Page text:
THE Ayala Group of Companies, in partnership with the ICCP Group and with the support of the national government and Bases and Conversion Development Authority, transformed the premier events place World Trade Center into a 500-bed center for COVID-19 patients within a span of seven days.
“When the national government asked for Ayala Land’s support, we immediately mobilized and pooled our resources to assist in the best way we can. We hope that this facility will help our country get through the COVID-19 pandemic. We are privileged to work with like-minded partners who want to do what’s best for the Filipino people,” said Bobby Dy, Ayala Land president and chief executive officer.
Makati Development Corp. (MDC), Ayala Land’s construction arm which was in charge of retrofitting the area cited the contributions of the workers who signed up for the project in concretizing the plans.
“We are fortunate to have such dedicated employees and partners who worked over the past seven days to complete this project. They braved through these unusual circumstances to bring the facility to life, and we are grateful for their participation in the country’s fight against the pandemic,” said Dante Abando, MDC president and chief executive officer.
Building the quarantine facility was a first for MDC. Not only did they need to plan a makeshift healthcare center, but the team also had to make sure it would be fit to contain infectious diseases.
Architect Roland Arimado and engineer Dennis Alejandro of MDC led the design team in ensuring they followed Department of Health design guidelines.
“Given the tight schedule, our team worked round the clock to provide the required designs,” Arimado said. “The ventilation and airconditioning system needed extra work, both during design and implementation, since the WTC facility had requirements above those of conventional health-care centers,” Alejandro added.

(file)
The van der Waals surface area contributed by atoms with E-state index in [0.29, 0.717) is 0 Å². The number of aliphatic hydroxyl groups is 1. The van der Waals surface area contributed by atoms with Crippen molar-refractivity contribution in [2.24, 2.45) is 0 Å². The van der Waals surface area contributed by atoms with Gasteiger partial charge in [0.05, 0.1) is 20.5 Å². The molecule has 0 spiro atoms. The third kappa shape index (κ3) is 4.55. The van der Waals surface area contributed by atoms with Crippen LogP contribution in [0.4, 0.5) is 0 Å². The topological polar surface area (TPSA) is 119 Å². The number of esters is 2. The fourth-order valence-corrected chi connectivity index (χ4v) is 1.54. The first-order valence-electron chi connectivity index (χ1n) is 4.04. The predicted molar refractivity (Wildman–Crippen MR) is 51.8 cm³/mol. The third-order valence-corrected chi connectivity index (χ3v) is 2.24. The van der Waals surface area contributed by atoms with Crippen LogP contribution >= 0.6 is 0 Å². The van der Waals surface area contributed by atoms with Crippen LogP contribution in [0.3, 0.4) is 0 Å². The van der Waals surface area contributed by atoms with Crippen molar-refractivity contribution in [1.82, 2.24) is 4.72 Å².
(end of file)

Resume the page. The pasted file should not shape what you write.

MDC medical director Dr. Michael Miranda was also tapped for technical advice to make sure the facility complied with both World Health Organization and ISO standards.
Miranda was also in charge of the workers’ health and welfare during the course of the build.
Every worker was given a complete set of personal protective equipment, complementing their usual safety gear for construction. They were also given quarantine passes for easy mobility during the lockdown, while about four to five vehicles were hired to shuttle workers to and from their homes.
“Every day we mobilized our workers. There were several nurses on site to regularly monitor their health,” San Jose said, adding that they installed a misting tent to sanitize workers and also provided them with free meals all throughout.
Workers followed day and night shifts to ensure construction stayed on track. To address procurement difficulties because of the lockdown, MDC sourced some of the materials from inventories of existing projects.
Several partners also contributed to the completion of the facility, including additional funding from the Philippine Constructors Association, supply and installation of tables, various plumbing, sanitary, and electrical supplies and equipment, and disinfection tents from Cebu Oversea Hardware, Amici Mercantile/Scientia Inc., Lixil Philippines, Voltage Electrical, and F.R. Sevilla Ind. & Dev. Corp.
The facility has now been turned over to the Armed Forces of the Philippines Health Services Command, who will serve as medical operator.